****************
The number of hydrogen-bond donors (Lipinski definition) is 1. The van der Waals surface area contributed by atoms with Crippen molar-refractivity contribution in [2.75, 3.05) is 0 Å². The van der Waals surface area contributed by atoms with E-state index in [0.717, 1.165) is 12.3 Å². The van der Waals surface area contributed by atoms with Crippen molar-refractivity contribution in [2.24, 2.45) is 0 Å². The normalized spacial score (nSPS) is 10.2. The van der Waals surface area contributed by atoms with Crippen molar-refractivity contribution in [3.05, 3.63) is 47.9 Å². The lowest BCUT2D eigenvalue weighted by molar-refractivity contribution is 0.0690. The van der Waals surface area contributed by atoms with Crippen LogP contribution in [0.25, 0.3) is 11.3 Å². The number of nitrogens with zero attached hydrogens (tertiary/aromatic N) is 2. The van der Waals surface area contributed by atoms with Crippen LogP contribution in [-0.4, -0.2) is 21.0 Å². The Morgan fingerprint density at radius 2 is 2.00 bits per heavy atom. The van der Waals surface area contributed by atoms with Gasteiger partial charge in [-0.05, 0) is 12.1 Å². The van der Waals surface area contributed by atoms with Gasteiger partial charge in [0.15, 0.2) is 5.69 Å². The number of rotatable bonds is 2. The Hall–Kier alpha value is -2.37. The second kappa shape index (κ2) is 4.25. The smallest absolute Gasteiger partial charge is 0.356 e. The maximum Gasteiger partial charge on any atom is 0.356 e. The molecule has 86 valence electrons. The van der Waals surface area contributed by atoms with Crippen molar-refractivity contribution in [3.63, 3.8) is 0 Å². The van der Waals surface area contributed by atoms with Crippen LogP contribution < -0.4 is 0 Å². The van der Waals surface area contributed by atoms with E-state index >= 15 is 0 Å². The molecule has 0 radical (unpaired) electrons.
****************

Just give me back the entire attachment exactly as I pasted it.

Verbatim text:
The number of hydrogen-bond donors (Lipinski definition) is 1. The van der Waals surface area contributed by atoms with Crippen molar-refractivity contribution in [2.75, 3.05) is 0 Å². The van der Waals surface area contributed by atoms with E-state index in [0.717, 1.165) is 12.3 Å². The van der Waals surface area contributed by atoms with Crippen molar-refractivity contribution in [2.24, 2.45) is 0 Å². The normalized spacial score (nSPS) is 10.2. The van der Waals surface area contributed by atoms with Crippen molar-refractivity contribution in [3.05, 3.63) is 47.9 Å². The lowest BCUT2D eigenvalue weighted by molar-refractivity contribution is 0.0690. The van der Waals surface area contributed by atoms with Crippen LogP contribution in [0.25, 0.3) is 11.3 Å². The number of nitrogens with zero attached hydrogens (tertiary/aromatic N) is 2. The van der Waals surface area contributed by atoms with Crippen LogP contribution in [-0.4, -0.2) is 21.0 Å². The Morgan fingerprint density at radius 2 is 2.00 bits per heavy atom. The van der Waals surface area contributed by atoms with Gasteiger partial charge in [-0.05, 0) is 12.1 Å². The van der Waals surface area contributed by atoms with Gasteiger partial charge in [0.15, 0.2) is 5.69 Å². The number of rotatable bonds is 2. The Hall–Kier alpha value is -2.37. The second kappa shape index (κ2) is 4.25. The smallest absolute Gasteiger partial charge is 0.356 e. The maximum Gasteiger partial charge on any atom is 0.356 e. The molecule has 86 valence electrons. The van der Waals surface area contributed by atoms with Crippen molar-refractivity contribution in [3.63, 3.8) is 0 Å². The van der Waals surface area contributed by atoms with Crippen LogP contribution < -0.4 is 0 Å². The van der Waals surface area contributed by atoms with E-state index >= 15 is 0 Å². The molecule has 0 radical (unpaired) electrons.